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Article:
"State investigating Kern Valley nursing home again"


Original source:
http://www.bakersfield.com/102/story/468392.html

The Bakersfield Californian

BY EMILY HAGEDORN, Californian staff writer
Tuesday, Jun 10 2008 6:51 PM

The state Department of Justice is investigating the Kern Valley Healthcare District, according to one of the district’s top officials.

Based on the documents the investigators are interested in and the employees they’ve talked to, the department’s Bureau of Medi–Cal Fraud and Elder Abuse is focusing on the hospital’s 74–bed skilled nursing facility, said Bob Jamison, chairman of the Lake Isabella hospital’s board of directors.

The nursing facility has been disciplined before for overprescribing psychiatric medicine and having a high medication error rate, according to federal inspection reports.

"They didn’t say exactly what they are investigating," Jamison said. "We’re anxiously waiting for them to come back, and hopefully they’ll give us some more information."

Jamison wasn’t present for the inspection but heard that more than one investigator visited the facility two weeks ago.

The district plans to cooperate with the investigators, he said.

"We have received complaints about the facility and can’t comment on the status of any investigation," said Abraham Arredondo, spokesman for the Justice Department. The department won’t be able to comment until a decision is made whether to prosecute.

Jamison didn’t know whether the investigation was tied to last year’s inspections on behalf of the federal Centers for Medicare and Medicaid Services, which found that the facility’s staff was improperly prescribing psychiatric medicine to patients, without a psychiatric evaluation, to chemically restrain them.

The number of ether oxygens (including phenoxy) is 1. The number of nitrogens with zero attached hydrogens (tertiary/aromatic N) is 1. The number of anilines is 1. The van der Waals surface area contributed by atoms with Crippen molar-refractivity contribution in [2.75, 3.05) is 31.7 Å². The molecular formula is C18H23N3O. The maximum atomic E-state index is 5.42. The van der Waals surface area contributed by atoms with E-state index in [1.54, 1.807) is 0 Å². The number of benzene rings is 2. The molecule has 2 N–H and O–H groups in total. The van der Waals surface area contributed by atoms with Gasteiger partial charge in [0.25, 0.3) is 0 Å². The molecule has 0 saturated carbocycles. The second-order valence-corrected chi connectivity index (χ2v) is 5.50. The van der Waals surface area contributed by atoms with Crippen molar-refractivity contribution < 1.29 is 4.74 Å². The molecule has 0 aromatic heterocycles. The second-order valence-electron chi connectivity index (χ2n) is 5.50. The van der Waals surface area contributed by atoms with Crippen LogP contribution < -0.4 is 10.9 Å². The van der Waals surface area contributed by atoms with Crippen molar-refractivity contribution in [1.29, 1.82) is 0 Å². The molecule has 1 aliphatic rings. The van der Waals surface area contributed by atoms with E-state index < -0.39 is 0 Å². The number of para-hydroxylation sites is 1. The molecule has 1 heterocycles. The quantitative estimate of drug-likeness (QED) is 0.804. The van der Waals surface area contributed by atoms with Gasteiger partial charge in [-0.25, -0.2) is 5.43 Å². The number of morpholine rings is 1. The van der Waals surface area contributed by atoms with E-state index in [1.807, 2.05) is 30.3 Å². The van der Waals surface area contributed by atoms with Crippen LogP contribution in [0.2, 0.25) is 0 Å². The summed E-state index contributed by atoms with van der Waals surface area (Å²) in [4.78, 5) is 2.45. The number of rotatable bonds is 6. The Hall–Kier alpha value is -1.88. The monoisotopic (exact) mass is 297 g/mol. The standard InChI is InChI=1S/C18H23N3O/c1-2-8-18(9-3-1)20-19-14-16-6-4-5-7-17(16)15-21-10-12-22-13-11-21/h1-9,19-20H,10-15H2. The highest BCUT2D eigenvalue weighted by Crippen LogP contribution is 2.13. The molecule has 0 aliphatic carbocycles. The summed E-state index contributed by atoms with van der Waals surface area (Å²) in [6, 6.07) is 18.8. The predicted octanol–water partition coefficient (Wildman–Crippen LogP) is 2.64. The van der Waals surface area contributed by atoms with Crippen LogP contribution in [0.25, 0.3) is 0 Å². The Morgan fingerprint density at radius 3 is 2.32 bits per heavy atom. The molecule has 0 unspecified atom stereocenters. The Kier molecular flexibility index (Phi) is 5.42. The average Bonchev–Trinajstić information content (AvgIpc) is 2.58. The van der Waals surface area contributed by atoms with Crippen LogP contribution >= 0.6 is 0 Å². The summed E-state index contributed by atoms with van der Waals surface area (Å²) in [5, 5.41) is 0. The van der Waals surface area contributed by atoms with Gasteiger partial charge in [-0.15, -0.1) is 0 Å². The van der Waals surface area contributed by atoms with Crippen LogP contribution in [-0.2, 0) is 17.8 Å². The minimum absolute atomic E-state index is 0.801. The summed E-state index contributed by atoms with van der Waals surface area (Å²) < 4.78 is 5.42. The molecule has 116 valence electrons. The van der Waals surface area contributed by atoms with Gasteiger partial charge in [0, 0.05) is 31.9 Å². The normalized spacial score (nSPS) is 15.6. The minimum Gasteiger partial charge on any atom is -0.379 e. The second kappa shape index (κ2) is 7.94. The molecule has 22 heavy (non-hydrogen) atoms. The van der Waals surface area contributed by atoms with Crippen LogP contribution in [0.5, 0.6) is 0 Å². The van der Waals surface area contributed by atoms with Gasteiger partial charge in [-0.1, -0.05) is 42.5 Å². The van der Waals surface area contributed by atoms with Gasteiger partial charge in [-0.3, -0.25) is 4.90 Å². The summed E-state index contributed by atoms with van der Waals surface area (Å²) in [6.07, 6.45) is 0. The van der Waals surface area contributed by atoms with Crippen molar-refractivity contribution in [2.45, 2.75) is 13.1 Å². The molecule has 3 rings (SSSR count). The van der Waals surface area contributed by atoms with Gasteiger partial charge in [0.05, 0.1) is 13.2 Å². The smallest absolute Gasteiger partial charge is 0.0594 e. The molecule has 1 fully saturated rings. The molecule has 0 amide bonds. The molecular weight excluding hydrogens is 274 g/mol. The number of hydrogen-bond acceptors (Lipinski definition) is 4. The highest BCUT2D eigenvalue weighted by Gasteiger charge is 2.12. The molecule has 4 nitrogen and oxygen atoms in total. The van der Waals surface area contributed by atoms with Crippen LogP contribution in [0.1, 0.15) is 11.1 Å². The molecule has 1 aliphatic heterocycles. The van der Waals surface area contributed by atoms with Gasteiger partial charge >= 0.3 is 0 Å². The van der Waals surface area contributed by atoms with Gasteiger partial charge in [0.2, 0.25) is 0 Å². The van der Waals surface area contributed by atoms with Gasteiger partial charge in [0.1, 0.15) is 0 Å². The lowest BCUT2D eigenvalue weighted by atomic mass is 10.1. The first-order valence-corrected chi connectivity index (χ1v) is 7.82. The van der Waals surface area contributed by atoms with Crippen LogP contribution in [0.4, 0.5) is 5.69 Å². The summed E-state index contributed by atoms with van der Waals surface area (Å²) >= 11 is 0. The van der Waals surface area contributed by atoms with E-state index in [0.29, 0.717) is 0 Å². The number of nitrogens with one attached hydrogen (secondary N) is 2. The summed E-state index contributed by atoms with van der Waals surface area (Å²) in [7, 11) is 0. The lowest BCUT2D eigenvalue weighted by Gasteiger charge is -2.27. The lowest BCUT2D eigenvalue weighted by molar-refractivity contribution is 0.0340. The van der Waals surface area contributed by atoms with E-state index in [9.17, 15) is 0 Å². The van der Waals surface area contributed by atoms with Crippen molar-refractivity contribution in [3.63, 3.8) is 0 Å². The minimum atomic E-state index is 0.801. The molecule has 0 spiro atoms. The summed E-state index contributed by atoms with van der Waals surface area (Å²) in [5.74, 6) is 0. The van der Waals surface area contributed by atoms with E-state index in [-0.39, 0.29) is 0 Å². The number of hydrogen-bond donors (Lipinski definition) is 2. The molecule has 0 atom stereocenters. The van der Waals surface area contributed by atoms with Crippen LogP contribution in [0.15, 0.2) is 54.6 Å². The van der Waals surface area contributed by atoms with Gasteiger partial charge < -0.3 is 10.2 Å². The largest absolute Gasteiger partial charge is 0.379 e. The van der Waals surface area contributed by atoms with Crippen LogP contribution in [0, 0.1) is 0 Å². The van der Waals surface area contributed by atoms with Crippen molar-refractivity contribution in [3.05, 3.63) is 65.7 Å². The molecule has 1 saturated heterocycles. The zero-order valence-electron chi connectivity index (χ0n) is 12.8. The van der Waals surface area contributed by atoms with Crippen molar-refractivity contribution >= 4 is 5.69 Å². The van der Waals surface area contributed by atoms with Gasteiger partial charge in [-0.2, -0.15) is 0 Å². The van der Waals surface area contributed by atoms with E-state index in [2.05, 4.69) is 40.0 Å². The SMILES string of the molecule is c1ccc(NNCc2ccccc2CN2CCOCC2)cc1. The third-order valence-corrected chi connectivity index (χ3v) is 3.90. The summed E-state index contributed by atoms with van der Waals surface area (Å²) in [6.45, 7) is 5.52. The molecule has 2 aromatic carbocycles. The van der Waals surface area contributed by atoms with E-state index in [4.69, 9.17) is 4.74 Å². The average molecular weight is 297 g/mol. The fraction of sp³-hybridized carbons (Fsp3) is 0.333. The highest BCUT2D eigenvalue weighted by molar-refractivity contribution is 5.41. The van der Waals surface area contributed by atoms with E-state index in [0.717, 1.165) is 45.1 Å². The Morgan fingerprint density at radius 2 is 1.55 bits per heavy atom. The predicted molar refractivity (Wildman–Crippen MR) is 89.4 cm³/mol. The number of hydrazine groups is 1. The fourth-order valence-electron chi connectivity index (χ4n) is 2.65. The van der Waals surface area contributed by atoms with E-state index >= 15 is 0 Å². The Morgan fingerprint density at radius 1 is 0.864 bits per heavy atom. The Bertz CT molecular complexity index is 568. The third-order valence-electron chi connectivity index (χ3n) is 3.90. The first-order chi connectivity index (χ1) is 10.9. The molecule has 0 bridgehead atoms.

"Depakote (a drug used to treat seizures that can cause drowsiness, weakness and depression) was off the radar and did not need a consent," the unnamed master of social work says in the January 2007 report. "If the resident did not want to go to the dining room, then an anti–psychotic drug would be started. If the residents yelled out, the medication would be started. None of the resident’s family members were notified about starting Depakote on any of the residents."

Twenty–two of 29 sampled residents were prescribed unnecessary medication, the filing says.

The skilled nursing facility was placed on "immediate jeopardy" status Jan. 11, 2007, which meant that some systemic problem in the hospital was jeopardizing patients’ health. The issues were resolved, and the status was lifted Jan. 19, 2007.

The facility was placed on jeopardy status again April 18, 2007 for failing to ensure medications were given without error, according to another inspection.

A facility must ensure that its medication error rate is less than 5 percent. Kern Valley’s rate was 16 percent, the filing says.

According to Medicare’s Nursing Home Compare Web site, that issue was resolved May 17, 2007.

The facility is deemed a "special focus facility," meaning "this nursing home has a record of persistently poor survey performance and has been selected for more frequent inspections and monitoring," the Web site says.

After the reports, Kern Valley hired consultant Sycamore Asset Management to bring the nursing facility into full compliance, Jamison said.

"They did update some of the procedures and policies within the unit," he said. "They tell us we’re in good shape now."

The nursing facility was inspected again in February and was not placed on jeopardy status, according to the report.

The district also includes a 27–bed in–patient acute care unit, a three–bed intensive care unit, an emergency department, rural health clinic and rehabilitation services. It is managed by an elected five–person board of directors.

Kern Valley’s nursing facility is the only facility in the Lake Isabella area, Jamison said. The next closest facilities are in Bakersfield.

"We’re a health care district. We’re certainly not there to harm people," Jamison said. "They’re being well taken care of."